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Dear Word Detective: I was recently given a piece or work to sub which contained the phrase "screaming ab-dabs." Thinking to just check on the hyphen (and also, I had thought it might be "habdabs"), I then discovered that the term wasn't to be found in any of my dictionaries and the internet was no help either in confirming which way the word was to be spelled, hyphen or no, or where the phrase came from. I can tell by your email address that you work for the BBC, and I presume that by "sub" as a verb you mean "sub-editing," what we in the US call "copyediting," checking text for errors, consistency of style, etc.This column has no copy editor on the premises, which is why our motto has always been "Any typos found are yours to keep." To begin at the beginning, the form "ab-dabs" is indeed the standard spelling, although "habdabs" is also common.And even the English game of "draughts" (known in the U. as "checkers") is so-called from the movement of pieces pulled across the playing board. At the end of the war it occurred to Wulff that the burn treatment he had invented might make a dandy beauty cream in the civilian market.
But every few minutes he would stop playing, look around the room and start to cry.
He obviously missed his siblings, but there was nothing more we could do.
A draft from a window is "pulled through" the opening, a bank draft is pulled from your account, and a ship's "draft" is the amount of water it displaces (a vague sense of "pull"). It wasn't until this year, while I was writing "From Altoids to Zima," a book of trade name origins (to be published by Simon & Schuster this coming September), that I finally thought to go looking for the answer to the Great Olay Mystery. It seems that there never was any such thing as an "Olay." In fact, the mystery goop wasn't even called "Oil of Olay" at first.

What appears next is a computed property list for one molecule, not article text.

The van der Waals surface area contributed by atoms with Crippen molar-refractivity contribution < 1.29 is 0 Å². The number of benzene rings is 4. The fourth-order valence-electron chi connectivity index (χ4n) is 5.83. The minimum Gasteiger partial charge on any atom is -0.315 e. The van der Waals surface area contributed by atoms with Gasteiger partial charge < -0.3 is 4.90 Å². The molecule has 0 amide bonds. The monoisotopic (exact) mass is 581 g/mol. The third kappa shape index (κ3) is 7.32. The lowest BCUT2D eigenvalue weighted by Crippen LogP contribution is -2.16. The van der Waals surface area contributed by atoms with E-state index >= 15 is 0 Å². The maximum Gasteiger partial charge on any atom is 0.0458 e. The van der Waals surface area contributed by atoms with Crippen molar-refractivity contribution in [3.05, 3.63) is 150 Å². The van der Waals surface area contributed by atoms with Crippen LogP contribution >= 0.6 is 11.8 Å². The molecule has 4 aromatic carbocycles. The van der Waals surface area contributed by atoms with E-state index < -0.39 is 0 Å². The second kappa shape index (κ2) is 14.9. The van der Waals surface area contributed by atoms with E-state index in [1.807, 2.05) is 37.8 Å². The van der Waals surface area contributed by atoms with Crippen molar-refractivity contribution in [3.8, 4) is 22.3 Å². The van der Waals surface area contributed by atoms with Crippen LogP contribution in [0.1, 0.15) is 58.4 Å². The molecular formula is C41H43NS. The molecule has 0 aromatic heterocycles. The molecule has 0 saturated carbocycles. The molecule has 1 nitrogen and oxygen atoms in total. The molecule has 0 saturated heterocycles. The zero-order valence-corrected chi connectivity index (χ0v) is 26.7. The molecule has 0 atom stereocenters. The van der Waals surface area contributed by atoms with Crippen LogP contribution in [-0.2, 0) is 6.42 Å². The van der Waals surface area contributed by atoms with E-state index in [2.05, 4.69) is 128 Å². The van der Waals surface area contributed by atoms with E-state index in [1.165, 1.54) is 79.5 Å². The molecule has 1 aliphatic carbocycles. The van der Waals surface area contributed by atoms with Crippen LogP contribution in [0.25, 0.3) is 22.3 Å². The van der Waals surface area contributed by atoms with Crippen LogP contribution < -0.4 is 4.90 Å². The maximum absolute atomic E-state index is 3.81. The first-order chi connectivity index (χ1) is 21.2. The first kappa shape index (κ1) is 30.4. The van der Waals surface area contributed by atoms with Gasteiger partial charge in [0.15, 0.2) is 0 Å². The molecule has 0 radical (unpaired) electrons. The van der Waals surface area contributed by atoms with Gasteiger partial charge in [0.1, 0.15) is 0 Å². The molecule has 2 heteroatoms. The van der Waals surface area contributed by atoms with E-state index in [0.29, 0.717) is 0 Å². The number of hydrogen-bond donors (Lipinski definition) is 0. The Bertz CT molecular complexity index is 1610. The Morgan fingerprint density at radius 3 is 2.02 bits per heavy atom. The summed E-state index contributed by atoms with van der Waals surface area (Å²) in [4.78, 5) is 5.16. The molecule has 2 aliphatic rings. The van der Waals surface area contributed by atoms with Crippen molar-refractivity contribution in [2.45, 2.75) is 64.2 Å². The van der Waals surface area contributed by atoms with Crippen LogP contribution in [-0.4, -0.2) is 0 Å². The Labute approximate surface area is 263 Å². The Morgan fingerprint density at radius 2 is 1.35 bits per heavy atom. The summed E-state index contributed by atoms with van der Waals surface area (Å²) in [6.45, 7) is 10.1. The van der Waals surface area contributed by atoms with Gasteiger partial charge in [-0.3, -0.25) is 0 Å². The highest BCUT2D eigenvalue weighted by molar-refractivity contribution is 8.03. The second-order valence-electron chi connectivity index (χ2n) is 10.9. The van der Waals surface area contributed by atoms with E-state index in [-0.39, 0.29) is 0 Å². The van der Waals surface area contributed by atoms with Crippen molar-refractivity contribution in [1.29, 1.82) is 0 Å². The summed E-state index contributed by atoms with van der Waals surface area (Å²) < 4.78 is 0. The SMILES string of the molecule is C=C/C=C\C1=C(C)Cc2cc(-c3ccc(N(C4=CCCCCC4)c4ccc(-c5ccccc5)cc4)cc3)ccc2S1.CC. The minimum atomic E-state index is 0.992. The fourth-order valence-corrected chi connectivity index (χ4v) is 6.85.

A draft in writing, art or architecture is an early form "pulled" mid-process to indicate the final product. I remember hearing those commercials and wondering what an "olay" was. What eventually became "Oil of Olay" was developed during World War II by a South African chemist named Graham Gordon Wulff to help military burn victims heal by preventing their skin from becoming dehydrated.
I easily snagged the Siamese-looking one, but the little striped one bolted back into the bushes.
So midnight found me crawling through rusty barbed wire and poison ivy with a flashlight and a plate of Fancy Feast.
Elsewhere in the news, I was wandering around the yard two weeks ago, and in the small wood that borders our northern field I found three small kittens, one orange, one brown striped, and one Siamese-looking, mewing piteously.
So I gave them some food and water, but when I checked back later they were gone. A few days later, elsewhere in the yard, the orange kitten emerged alone from the underbrush and began following me around, so I took him inside and gave him food, and a day later took him to the vet for a checkup.
The senses of "draft" you mention are all derived from the root sense of the word when it appeared in English in the 13th century, "the act of pulling," most likely derived from the prehistoric Germanic verb "dragan," also the source of our modern "drag" and "draw." Believe it or not, all the senses of "draft" you mention are elaborations of that basic "pulling" sense.
Draft beer is pulled from kegs, draft horses pull stuff, the military draft "pulls in" civilians, and a draft of drink is pulled from the bottle, as is a dose of medicine. The cry of a bullfighter who spies wrinkles in the mirror?
The Oxford English Dictionary lists more than 50 definitions of "draught" and "draft." Dear Word Detective: For years I have been wondering what an "olay" is, as in "Oil of Olay," the "mysterious beauty fluid" they used to advertise on radio and TV. First, of course, they needed a name, and after some thought came up with "Oil of Ulay." That's "Ulay," not "Olay." As more and more people bought it and asked what "Ulay" was, Wulff and Lowe realized that the mystery of their product's name was one of its strongest selling points, and "the mysterious beauty fluid" shtick was born.Tags: Adult Dating, affair dating, sex dating